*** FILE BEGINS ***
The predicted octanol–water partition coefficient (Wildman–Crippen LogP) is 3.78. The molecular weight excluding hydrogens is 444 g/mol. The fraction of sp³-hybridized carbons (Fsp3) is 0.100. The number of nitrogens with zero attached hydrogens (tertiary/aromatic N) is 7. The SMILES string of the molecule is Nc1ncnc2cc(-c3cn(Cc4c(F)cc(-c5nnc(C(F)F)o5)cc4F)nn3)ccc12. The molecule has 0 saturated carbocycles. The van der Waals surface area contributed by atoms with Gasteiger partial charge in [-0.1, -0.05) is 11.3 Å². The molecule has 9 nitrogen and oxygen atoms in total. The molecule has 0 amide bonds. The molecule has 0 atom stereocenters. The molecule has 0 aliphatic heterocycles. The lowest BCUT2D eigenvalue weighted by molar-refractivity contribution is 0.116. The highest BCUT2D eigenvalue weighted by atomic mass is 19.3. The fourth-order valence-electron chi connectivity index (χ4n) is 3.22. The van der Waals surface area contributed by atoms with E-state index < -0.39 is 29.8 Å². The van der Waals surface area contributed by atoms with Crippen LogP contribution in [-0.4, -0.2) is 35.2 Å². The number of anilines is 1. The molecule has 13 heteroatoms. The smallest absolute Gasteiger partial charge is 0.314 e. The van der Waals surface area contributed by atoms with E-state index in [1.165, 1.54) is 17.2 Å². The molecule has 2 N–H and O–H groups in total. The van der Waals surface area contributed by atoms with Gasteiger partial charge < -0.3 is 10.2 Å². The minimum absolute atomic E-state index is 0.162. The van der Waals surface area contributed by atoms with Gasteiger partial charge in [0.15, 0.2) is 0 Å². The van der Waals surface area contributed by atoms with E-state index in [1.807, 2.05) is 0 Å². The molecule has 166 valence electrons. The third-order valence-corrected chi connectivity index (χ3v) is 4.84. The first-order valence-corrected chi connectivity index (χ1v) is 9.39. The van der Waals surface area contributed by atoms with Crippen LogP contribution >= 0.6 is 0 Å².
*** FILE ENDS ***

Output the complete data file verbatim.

The predicted octanol–water partition coefficient (Wildman–Crippen LogP) is 3.78. The molecular weight excluding hydrogens is 444 g/mol. The fraction of sp³-hybridized carbons (Fsp3) is 0.100. The number of nitrogens with zero attached hydrogens (tertiary/aromatic N) is 7. The SMILES string of the molecule is Nc1ncnc2cc(-c3cn(Cc4c(F)cc(-c5nnc(C(F)F)o5)cc4F)nn3)ccc12. The molecule has 0 saturated carbocycles. The van der Waals surface area contributed by atoms with Gasteiger partial charge in [-0.1, -0.05) is 11.3 Å². The molecule has 9 nitrogen and oxygen atoms in total. The molecule has 0 amide bonds. The molecule has 0 atom stereocenters. The molecule has 0 aliphatic heterocycles. The lowest BCUT2D eigenvalue weighted by molar-refractivity contribution is 0.116. The highest BCUT2D eigenvalue weighted by atomic mass is 19.3. The fourth-order valence-electron chi connectivity index (χ4n) is 3.22. The van der Waals surface area contributed by atoms with E-state index < -0.39 is 29.8 Å². The van der Waals surface area contributed by atoms with Crippen LogP contribution in [-0.4, -0.2) is 35.2 Å². The number of anilines is 1. The molecule has 13 heteroatoms. The smallest absolute Gasteiger partial charge is 0.314 e. The van der Waals surface area contributed by atoms with E-state index in [1.165, 1.54) is 17.2 Å². The molecule has 2 N–H and O–H groups in total. The van der Waals surface area contributed by atoms with Gasteiger partial charge < -0.3 is 10.2 Å². The minimum absolute atomic E-state index is 0.162. The van der Waals surface area contributed by atoms with Gasteiger partial charge in [0.15, 0.2) is 0 Å². The van der Waals surface area contributed by atoms with E-state index in [1.807, 2.05) is 0 Å². The molecule has 166 valence electrons. The third-order valence-corrected chi connectivity index (χ3v) is 4.84. The first-order valence-corrected chi connectivity index (χ1v) is 9.39. The van der Waals surface area contributed by atoms with Crippen LogP contribution >= 0.6 is 0 Å².